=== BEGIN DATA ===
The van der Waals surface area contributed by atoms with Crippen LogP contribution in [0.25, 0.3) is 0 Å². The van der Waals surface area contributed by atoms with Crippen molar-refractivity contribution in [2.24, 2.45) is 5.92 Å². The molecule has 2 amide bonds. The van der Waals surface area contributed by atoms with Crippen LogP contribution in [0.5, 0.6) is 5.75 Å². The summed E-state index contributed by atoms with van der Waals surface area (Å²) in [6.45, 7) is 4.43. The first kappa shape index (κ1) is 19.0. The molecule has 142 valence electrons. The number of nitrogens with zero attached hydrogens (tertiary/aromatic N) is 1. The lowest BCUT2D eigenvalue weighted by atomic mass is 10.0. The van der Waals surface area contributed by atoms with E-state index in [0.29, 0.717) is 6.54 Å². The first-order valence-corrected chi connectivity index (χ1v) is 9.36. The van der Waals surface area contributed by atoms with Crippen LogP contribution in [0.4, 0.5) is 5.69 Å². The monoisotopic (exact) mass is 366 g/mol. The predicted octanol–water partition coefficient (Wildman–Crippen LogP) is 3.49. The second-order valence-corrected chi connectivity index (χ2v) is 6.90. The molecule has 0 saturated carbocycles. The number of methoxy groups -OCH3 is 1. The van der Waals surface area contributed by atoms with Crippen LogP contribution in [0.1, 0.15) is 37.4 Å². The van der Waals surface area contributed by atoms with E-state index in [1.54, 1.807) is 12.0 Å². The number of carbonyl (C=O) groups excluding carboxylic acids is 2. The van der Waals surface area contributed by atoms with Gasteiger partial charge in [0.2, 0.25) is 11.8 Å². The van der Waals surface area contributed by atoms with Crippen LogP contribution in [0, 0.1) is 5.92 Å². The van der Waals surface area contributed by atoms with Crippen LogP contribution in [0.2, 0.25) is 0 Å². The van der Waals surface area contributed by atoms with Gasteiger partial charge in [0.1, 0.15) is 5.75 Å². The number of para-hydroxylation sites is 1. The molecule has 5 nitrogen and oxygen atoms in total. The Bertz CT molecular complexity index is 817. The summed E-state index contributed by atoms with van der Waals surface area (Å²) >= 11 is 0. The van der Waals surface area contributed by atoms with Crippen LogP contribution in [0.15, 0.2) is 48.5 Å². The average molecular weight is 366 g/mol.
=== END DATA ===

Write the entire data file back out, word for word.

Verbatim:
The van der Waals surface area contributed by atoms with Crippen LogP contribution in [0.25, 0.3) is 0 Å². The van der Waals surface area contributed by atoms with Crippen molar-refractivity contribution in [2.24, 2.45) is 5.92 Å². The molecule has 2 amide bonds. The van der Waals surface area contributed by atoms with Crippen LogP contribution in [0.5, 0.6) is 5.75 Å². The summed E-state index contributed by atoms with van der Waals surface area (Å²) in [6.45, 7) is 4.43. The first kappa shape index (κ1) is 19.0. The molecule has 142 valence electrons. The number of nitrogens with zero attached hydrogens (tertiary/aromatic N) is 1. The lowest BCUT2D eigenvalue weighted by atomic mass is 10.0. The van der Waals surface area contributed by atoms with E-state index in [0.29, 0.717) is 6.54 Å². The first-order valence-corrected chi connectivity index (χ1v) is 9.36. The van der Waals surface area contributed by atoms with Crippen LogP contribution in [0.4, 0.5) is 5.69 Å². The monoisotopic (exact) mass is 366 g/mol. The predicted octanol–water partition coefficient (Wildman–Crippen LogP) is 3.49. The second-order valence-corrected chi connectivity index (χ2v) is 6.90. The molecule has 0 saturated carbocycles. The number of methoxy groups -OCH3 is 1. The van der Waals surface area contributed by atoms with Crippen LogP contribution in [0.1, 0.15) is 37.4 Å². The van der Waals surface area contributed by atoms with E-state index in [1.54, 1.807) is 12.0 Å². The number of carbonyl (C=O) groups excluding carboxylic acids is 2. The van der Waals surface area contributed by atoms with Gasteiger partial charge in [0.2, 0.25) is 11.8 Å². The van der Waals surface area contributed by atoms with Crippen LogP contribution in [0, 0.1) is 5.92 Å². The van der Waals surface area contributed by atoms with Crippen LogP contribution in [0.2, 0.25) is 0 Å². The van der Waals surface area contributed by atoms with Gasteiger partial charge in [0.1, 0.15) is 5.75 Å². The number of para-hydroxylation sites is 1. The molecule has 5 nitrogen and oxygen atoms in total. The Bertz CT molecular complexity index is 817. The summed E-state index contributed by atoms with van der Waals surface area (Å²) >= 11 is 0. The van der Waals surface area contributed by atoms with Crippen LogP contribution in [0.15, 0.2) is 48.5 Å². The average molecular weight is 366 g/mol.